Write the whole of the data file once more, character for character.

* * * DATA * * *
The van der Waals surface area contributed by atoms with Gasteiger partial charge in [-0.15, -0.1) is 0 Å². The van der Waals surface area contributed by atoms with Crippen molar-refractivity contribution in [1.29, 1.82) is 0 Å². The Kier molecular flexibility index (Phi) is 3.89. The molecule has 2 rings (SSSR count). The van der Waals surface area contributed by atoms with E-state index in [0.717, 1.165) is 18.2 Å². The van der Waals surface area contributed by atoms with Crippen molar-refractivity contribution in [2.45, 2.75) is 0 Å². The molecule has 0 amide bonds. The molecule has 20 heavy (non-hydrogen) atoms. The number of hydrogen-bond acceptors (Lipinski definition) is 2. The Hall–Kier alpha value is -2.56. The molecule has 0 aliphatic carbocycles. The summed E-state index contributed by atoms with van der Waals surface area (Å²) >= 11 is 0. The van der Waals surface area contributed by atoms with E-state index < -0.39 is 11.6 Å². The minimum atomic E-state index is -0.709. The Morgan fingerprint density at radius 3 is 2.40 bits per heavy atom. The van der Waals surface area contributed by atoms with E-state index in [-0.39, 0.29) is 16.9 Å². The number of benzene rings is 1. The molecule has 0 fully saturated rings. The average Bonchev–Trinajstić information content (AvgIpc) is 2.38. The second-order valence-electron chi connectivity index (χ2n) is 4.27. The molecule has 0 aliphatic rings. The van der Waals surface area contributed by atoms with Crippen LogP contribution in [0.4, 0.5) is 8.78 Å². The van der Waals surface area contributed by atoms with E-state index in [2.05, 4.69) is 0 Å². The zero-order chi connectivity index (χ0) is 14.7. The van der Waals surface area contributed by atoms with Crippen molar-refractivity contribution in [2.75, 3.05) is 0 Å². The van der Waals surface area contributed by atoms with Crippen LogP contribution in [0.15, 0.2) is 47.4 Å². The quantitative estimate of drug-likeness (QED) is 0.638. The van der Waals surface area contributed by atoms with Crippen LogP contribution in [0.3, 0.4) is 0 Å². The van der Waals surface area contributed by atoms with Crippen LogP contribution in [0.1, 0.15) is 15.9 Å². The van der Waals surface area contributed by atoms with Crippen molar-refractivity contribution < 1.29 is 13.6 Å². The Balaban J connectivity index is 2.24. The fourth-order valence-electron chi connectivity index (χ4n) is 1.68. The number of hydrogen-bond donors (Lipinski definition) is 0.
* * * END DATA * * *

The van der Waals surface area contributed by atoms with Gasteiger partial charge in [-0.15, -0.1) is 0 Å². The van der Waals surface area contributed by atoms with Crippen molar-refractivity contribution in [1.29, 1.82) is 0 Å². The Kier molecular flexibility index (Phi) is 3.89. The molecule has 2 rings (SSSR count). The van der Waals surface area contributed by atoms with E-state index in [0.717, 1.165) is 18.2 Å². The van der Waals surface area contributed by atoms with Crippen molar-refractivity contribution in [2.45, 2.75) is 0 Å². The molecule has 0 amide bonds. The molecule has 20 heavy (non-hydrogen) atoms. The number of hydrogen-bond acceptors (Lipinski definition) is 2. The Hall–Kier alpha value is -2.56. The molecule has 0 aliphatic carbocycles. The summed E-state index contributed by atoms with van der Waals surface area (Å²) >= 11 is 0. The van der Waals surface area contributed by atoms with E-state index < -0.39 is 11.6 Å². The minimum atomic E-state index is -0.709. The Morgan fingerprint density at radius 3 is 2.40 bits per heavy atom. The van der Waals surface area contributed by atoms with E-state index in [-0.39, 0.29) is 16.9 Å². The number of benzene rings is 1. The molecule has 0 fully saturated rings. The average Bonchev–Trinajstić information content (AvgIpc) is 2.38. The second-order valence-electron chi connectivity index (χ2n) is 4.27. The molecule has 0 aliphatic rings. The van der Waals surface area contributed by atoms with Crippen LogP contribution in [0.4, 0.5) is 8.78 Å². The van der Waals surface area contributed by atoms with E-state index in [2.05, 4.69) is 0 Å². The zero-order chi connectivity index (χ0) is 14.7. The van der Waals surface area contributed by atoms with Crippen molar-refractivity contribution in [2.75, 3.05) is 0 Å². The van der Waals surface area contributed by atoms with Crippen LogP contribution in [0.15, 0.2) is 47.4 Å². The quantitative estimate of drug-likeness (QED) is 0.638. The van der Waals surface area contributed by atoms with Crippen LogP contribution in [0.3, 0.4) is 0 Å². The van der Waals surface area contributed by atoms with Crippen LogP contribution in [0.1, 0.15) is 15.9 Å². The van der Waals surface area contributed by atoms with Crippen molar-refractivity contribution < 1.29 is 13.6 Å². The Balaban J connectivity index is 2.24. The fourth-order valence-electron chi connectivity index (χ4n) is 1.68. The number of hydrogen-bond donors (Lipinski definition) is 0.